My Film Career

My goodness. They’ve been talking about me and boxing in last week’s Observer:

The film [Blue Blood] is effortlessly stolen by a cameo appearance from [Chris] Kavanagh’s philosophy tutor. ‘He asked if I could go and watch him get his face smashed in, but it was short notice and I was busy. Usually am,’ says Chris Brooke, who is also the author of the highly recommended blog Virtual Stoa.

‘Everyone who watches the film thinks he’s absolutely hilarious,’ says Kavanagh, ‘and the sort of person you only really find at Oxford. He’s from this incredibly aristocratic family yet is a socialist. He just wanders around being Chris Brooke. He’s a legend.’

And one who has now been immortalised in, of all things, a boxing movie which, thanks to Riley’s direction and the charm and passion of the contestants, is that rarity – a film set among a privileged elite that does not grate but inspires.

I’m glad I’m keeping people entertained.

There’s a fine moment in the film when I say something incomprehensible, and the camera cuts away to a shot of Chris K rolling his eyes. He can’t have been rolling his eyes at that particular comment, as there was only one camera in the room, but it’s nicely done.

[Thanks to dsquared in comments below for the tip-off.]

0 thoughts on “My Film Career”

  1. Sadly, none of the reviews seems to mention you. There was a brief flicker of excitement when I found a reference to “Chris, a gauche yet charming young man with a winning smile and slight frame”, but that turned out to be someone else.

  2. I glanced at the poster a few days ago and was interested because I thought it was about the Town/Gown boxing tournaments, which would be excellent film fodder. Now I know that it’s just about Oxbridge students the only reason I want to see it—even though I’ve been to two out of the last three Varsity boxing matches—is that you’re in it, Chris.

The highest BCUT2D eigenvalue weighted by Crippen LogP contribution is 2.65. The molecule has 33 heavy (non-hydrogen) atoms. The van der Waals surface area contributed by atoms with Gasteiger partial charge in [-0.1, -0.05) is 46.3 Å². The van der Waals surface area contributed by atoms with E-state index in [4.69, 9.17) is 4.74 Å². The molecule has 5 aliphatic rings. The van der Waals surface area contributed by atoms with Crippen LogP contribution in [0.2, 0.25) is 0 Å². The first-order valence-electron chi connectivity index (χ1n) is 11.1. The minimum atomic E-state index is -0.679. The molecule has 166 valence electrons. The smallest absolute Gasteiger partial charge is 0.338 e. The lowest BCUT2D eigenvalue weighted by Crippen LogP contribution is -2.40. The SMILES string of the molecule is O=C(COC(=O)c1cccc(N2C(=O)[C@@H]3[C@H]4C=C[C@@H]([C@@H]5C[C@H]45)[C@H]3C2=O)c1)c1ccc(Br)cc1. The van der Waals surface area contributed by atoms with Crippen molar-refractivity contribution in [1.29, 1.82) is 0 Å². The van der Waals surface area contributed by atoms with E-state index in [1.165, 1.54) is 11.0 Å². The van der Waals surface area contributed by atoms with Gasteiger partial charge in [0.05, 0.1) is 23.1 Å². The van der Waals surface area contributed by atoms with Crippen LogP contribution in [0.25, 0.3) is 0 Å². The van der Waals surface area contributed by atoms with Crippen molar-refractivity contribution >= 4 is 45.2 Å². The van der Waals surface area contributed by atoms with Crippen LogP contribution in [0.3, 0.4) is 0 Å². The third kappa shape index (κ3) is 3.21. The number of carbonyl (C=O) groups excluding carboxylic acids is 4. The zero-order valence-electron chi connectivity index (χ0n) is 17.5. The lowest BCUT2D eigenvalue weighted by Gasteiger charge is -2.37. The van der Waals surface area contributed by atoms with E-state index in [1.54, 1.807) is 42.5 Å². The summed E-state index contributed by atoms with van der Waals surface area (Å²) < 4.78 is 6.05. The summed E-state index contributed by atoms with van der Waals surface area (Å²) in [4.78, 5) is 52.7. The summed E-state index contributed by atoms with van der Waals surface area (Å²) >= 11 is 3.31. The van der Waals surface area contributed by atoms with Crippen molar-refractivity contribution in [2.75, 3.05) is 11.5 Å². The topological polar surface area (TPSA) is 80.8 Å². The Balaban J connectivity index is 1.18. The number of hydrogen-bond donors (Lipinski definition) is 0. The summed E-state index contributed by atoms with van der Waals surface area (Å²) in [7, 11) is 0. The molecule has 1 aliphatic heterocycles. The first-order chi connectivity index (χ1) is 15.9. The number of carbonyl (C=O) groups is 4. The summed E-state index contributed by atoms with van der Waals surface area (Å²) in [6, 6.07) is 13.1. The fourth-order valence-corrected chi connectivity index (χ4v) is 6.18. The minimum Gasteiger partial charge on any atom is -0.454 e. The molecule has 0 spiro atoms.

3. There’s a bit of Town/Gown fighting. I think Chris Kavanagh, for example, gets beaten up by a townie in a bout at the Union.

    (Are we still allowed to call them that?)

  4. “Pure class”.

    I’m looking forward to seeing the film and nudging whoever I go with at the appropriate moment and impressing them with “I read that guy’s blog!”.

  5. I’m with Marc. “He just wanders around being Chris Brooke.” That can’t be repeated too many times.

  6. P.S. I thought that particular comment rather persuasive, actually, and I’ve been defending it against the film’s audiences, whose response tends to be along the lines of what’s portrayed.

  7. Thanks to cunning exploitation of industry contacts, I managed to get hold of an advance DVD of the film.

    I’ve already watched it on fast-forward to catch Chris’s bits (two, I think, unless I missed anything), but I’ll try to watch the whole thing as soon as I can.

    Chris is indeed hilarious, but you knew that already.

  8. “…wanders around being Chris Brooke” – now elevated to an art form.

    I guess I’ll have to wait for this to show up on Netflix.

  9. “He’s from this incredibly aristocratic family yet is a socialist.”

    Nothing particularly unusual in that – Tony Benn, anybody?

    Bloody great that you can get attention just by wandering around, though, son. Normally you have to be either Paris Hilton or a Big Brother contestant to do that – no-one in the media seems that interested in academics unless they say something particularly reactionary or racist!

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